In no particular order, let's get to know the Top Skills in the field of Data Science. Together these skills will put you foremost in the job market, ahead of everybody. These skills will make sure that you are ready for the new technology trends and more significant challenges in the field of Data Science.
No matter what type of company or role you're interviewing for, you're likely going to be expected to know how to use the tools of the trade. This means a statistical programming language, like R or Python, and a database querying language like SQL. Even though NoSQL and Hadoop have become a large component of data science, it is still expected that a candidate will be able to write and execute complex queries in SQL. One need to be proficient in SQL and advanced Database concepts. Very often the Data Science programs runs for many hours, if not days. Often, the data to be processed is in Terabytes or Petabytes.
Good understanding of statistics is vital as in all fields of Data Science. You should be familiar with statistical tests, distributions, maximum likelihood estimators, etc. This will also be the case for machine learning, but one of the more important aspects of your statistics knowledge will be understanding when different techniques are (or aren't) a valid approach. Statistics is important at all company types, but especially data-driven companies where stakeholders will depend on your help to make decisions and design / evaluate experiments. Probability with the help of statistical methods helps make estimates for further analysis. Statistics is mostly dependent on the theory of probability.
If you're at a large company with huge amounts of data, or working at a company where the product itself is especially data-driven (e.g. Netflix, Google Maps, Uber), it may be the case that you'll want to be familiar with machine learning methods. This can mean things like k-nearest neighbors, random forests, ensemble methods, and more. It's true that a lot of these techniques can be implemented using R or Python libraries-because of this, it's not necessary to become an expert on how the algorithms work. More important is to understand the broad strokes and really understand when it is appropriate to use different techniques.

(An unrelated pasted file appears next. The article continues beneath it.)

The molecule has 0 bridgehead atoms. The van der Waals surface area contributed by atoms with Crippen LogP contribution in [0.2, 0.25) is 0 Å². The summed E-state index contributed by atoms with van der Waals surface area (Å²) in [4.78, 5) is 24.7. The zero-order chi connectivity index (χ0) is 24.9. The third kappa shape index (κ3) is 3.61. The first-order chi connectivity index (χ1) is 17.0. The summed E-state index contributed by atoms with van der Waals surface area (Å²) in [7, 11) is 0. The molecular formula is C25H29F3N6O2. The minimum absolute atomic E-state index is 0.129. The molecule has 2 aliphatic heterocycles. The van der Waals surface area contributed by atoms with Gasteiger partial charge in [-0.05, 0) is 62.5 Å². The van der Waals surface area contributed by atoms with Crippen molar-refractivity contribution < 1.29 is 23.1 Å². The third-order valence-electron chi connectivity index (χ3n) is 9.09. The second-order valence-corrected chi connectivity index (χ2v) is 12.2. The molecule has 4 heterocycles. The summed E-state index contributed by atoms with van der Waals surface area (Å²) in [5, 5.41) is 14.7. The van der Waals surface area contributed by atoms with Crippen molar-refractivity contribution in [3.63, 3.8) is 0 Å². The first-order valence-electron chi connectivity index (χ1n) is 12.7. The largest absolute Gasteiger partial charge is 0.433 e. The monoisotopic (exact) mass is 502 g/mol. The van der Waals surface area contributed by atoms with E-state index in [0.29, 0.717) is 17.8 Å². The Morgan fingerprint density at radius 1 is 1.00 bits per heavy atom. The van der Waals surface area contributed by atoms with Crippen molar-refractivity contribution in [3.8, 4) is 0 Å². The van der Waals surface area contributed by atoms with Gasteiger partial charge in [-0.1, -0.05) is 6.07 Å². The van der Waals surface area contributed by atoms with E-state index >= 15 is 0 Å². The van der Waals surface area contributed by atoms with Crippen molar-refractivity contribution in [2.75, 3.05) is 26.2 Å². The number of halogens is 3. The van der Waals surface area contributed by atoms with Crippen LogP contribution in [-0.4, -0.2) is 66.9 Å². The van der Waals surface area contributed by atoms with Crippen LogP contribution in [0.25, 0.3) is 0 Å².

Multivariable Calculus & Linear Algebra
Understanding these concepts is most important at companies where the product is defined by the data, and small improvements in predictive performance or algorithm optimization can lead to huge wins for the company. In an interview for a data science role, you may be asked to derive some of the machine learning or statistics results you employ elsewhere. Or, your interviewer may ask you some basic multivariable calculus or linear algebra questions, since they form the basis of a lot of these techniques. You may wonder why a data scientist would need to understand this when there are so many out of the box implementations in Python or R. The answer is that at a certain point, it can become worth it for a data science team to build out their own implementations in house.
Although this isn't always a requirement, it is heavily preferred in many cases. Having experience with Hive or Pig is also a strong selling point. Familiarity with cloud tools such as Amazon S3 can also be beneficial. A study carried out by CrowdFlower on 3490 LinkedIn data science jobs ranked Apache Hadoop as the second most important skill for a data scientist with 49% rating.
As a data scientist, you may encounter a situation where the volume of data you have exceeds the memory of your system or you need to send data to different servers, this is where Hadoop comes in. You can use Hadoop to quickly convey data to various points on a system. That's not all. You can use Hadoop for data exploration, data filtration, data sampling and summarization.